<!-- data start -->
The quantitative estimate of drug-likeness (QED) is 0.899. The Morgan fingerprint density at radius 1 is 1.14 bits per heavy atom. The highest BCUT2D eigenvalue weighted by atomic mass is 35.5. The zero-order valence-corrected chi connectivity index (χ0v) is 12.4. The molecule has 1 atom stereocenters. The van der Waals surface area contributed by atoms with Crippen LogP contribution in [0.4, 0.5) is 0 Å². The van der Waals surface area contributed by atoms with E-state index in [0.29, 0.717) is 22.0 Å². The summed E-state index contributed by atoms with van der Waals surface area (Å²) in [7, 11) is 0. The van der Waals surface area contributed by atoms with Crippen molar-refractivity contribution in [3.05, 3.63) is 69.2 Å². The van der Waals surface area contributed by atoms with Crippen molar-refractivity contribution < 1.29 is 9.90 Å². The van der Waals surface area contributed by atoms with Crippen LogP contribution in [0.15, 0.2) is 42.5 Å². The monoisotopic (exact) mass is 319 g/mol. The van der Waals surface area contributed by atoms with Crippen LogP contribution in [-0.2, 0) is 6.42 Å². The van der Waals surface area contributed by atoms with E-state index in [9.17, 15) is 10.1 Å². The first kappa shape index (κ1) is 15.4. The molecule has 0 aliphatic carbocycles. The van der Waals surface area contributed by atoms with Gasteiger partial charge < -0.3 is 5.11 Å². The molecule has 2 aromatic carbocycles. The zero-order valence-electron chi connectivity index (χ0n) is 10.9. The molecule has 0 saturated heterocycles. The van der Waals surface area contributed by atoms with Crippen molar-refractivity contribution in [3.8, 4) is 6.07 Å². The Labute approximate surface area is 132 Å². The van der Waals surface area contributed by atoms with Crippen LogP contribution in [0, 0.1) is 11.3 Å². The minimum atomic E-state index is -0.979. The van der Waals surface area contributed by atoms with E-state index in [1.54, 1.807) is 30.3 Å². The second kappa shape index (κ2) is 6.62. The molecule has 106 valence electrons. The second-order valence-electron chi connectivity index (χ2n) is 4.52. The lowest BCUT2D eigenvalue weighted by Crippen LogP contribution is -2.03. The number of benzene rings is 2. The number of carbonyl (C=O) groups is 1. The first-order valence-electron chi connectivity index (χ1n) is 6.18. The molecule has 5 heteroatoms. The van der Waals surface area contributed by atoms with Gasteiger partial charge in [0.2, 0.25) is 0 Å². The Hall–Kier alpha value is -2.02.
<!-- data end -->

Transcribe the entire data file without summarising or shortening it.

The quantitative estimate of drug-likeness (QED) is 0.899. The Morgan fingerprint density at radius 1 is 1.14 bits per heavy atom. The highest BCUT2D eigenvalue weighted by atomic mass is 35.5. The zero-order valence-corrected chi connectivity index (χ0v) is 12.4. The molecule has 1 atom stereocenters. The van der Waals surface area contributed by atoms with Crippen LogP contribution in [0.4, 0.5) is 0 Å². The van der Waals surface area contributed by atoms with E-state index in [0.29, 0.717) is 22.0 Å². The summed E-state index contributed by atoms with van der Waals surface area (Å²) in [7, 11) is 0. The van der Waals surface area contributed by atoms with Crippen molar-refractivity contribution in [3.05, 3.63) is 69.2 Å². The van der Waals surface area contributed by atoms with Crippen molar-refractivity contribution < 1.29 is 9.90 Å². The van der Waals surface area contributed by atoms with Crippen LogP contribution in [0.15, 0.2) is 42.5 Å². The monoisotopic (exact) mass is 319 g/mol. The van der Waals surface area contributed by atoms with Crippen LogP contribution in [-0.2, 0) is 6.42 Å². The van der Waals surface area contributed by atoms with E-state index in [9.17, 15) is 10.1 Å². The first kappa shape index (κ1) is 15.4. The molecule has 0 aliphatic carbocycles. The van der Waals surface area contributed by atoms with Gasteiger partial charge < -0.3 is 5.11 Å². The molecule has 2 aromatic carbocycles. The zero-order valence-electron chi connectivity index (χ0n) is 10.9. The molecule has 0 saturated heterocycles. The van der Waals surface area contributed by atoms with Crippen molar-refractivity contribution in [3.8, 4) is 6.07 Å². The Labute approximate surface area is 132 Å². The van der Waals surface area contributed by atoms with Crippen LogP contribution in [0, 0.1) is 11.3 Å². The minimum atomic E-state index is -0.979. The van der Waals surface area contributed by atoms with E-state index in [1.54, 1.807) is 30.3 Å². The second kappa shape index (κ2) is 6.62. The molecule has 106 valence electrons. The second-order valence-electron chi connectivity index (χ2n) is 4.52. The lowest BCUT2D eigenvalue weighted by Crippen LogP contribution is -2.03. The number of benzene rings is 2. The number of carbonyl (C=O) groups is 1. The first-order valence-electron chi connectivity index (χ1n) is 6.18. The molecule has 5 heteroatoms. The van der Waals surface area contributed by atoms with Gasteiger partial charge in [0.2, 0.25) is 0 Å². The Hall–Kier alpha value is -2.02.